After winning the NBA Finals in 2016, Kyrie Irving and LeBron James returned to Cleveland to be praised for bringing the city their first NBA championship. Less than a year and a half later Irving is playing for the Boston Celtics after requesting to be traded that summer. It was a shocking story at the time, one that left many fans puzzled as to why Irving would want to play against his former teammate and best player in the world, LeBron James.
Before Wednesday night's game, there were reports that the Cavaliers had tried to move Irving in a three team trade prior to his trade to Boston. In that deal, the Cavaliers would have received Paul George and Eric Bledsoe, the Suns would land Irving and Channing Frye, and the Pacers would get the number four pick in the draft. The Suns refused to trade that draft pick and Irving ended up requesting to be traded about a month later. In light of this information, we can ask the same question from the summer: was Kyrie right to ask to be traded?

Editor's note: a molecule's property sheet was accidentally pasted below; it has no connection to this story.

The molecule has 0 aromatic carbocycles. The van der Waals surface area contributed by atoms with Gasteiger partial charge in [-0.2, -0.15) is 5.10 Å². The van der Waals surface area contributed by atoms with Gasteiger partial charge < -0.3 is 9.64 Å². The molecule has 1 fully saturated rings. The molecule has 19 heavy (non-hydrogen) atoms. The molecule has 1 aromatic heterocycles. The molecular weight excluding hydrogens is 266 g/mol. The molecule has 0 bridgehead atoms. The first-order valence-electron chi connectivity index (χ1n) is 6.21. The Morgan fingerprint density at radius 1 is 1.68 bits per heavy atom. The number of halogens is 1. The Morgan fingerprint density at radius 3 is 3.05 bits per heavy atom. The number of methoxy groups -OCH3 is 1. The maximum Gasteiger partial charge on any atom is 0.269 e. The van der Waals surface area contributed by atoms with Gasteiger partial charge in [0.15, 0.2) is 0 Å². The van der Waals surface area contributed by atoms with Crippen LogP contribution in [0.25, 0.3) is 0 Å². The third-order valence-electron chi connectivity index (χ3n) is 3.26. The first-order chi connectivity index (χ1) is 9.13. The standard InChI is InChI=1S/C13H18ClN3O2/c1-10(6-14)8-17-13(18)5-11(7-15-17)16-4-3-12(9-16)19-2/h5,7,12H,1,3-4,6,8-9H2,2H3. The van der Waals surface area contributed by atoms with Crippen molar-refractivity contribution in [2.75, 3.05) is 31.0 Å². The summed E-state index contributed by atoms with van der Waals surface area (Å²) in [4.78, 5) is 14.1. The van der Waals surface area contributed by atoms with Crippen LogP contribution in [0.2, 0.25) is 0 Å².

Since high school, Irving has been consistently challenging himself. After being a star player his sophomore year in high school, he transferred to St. Patrick’s, a private high school known as an assembly line for basketball stars. Once he proved himself there, he attended Duke and was later drafted first overall to the Cleveland Cavaliers. Fast forward to the 2016 NBA Finals, with his team down 3-1 in the series against the Warriors. and they managed to come back to force a game seven. When the game and series was on the line, Kyrie hit the game-winning shot over two-time MVP Steph Curry in game seven.
Competition and challenges are in Irving's blood, especially when he steps on the basketball court. After hearing the trade rumors, Irving saw his next challenge as starting fresh on a new team. Think of it as Simba growing up with the King, then leaving with Timon and Pumbaa to grow and become the next lion king. That’s Irving going to Boston with Gordon Hayward and Al Horford to grow and become the king of the east. Simba Irving does have one issue: Mufasa (LeBron James) doesn’t die in this movie. Kyrie might have to sing Hakuna Matata a couple more times to finally reach the apex he continues to shoot for.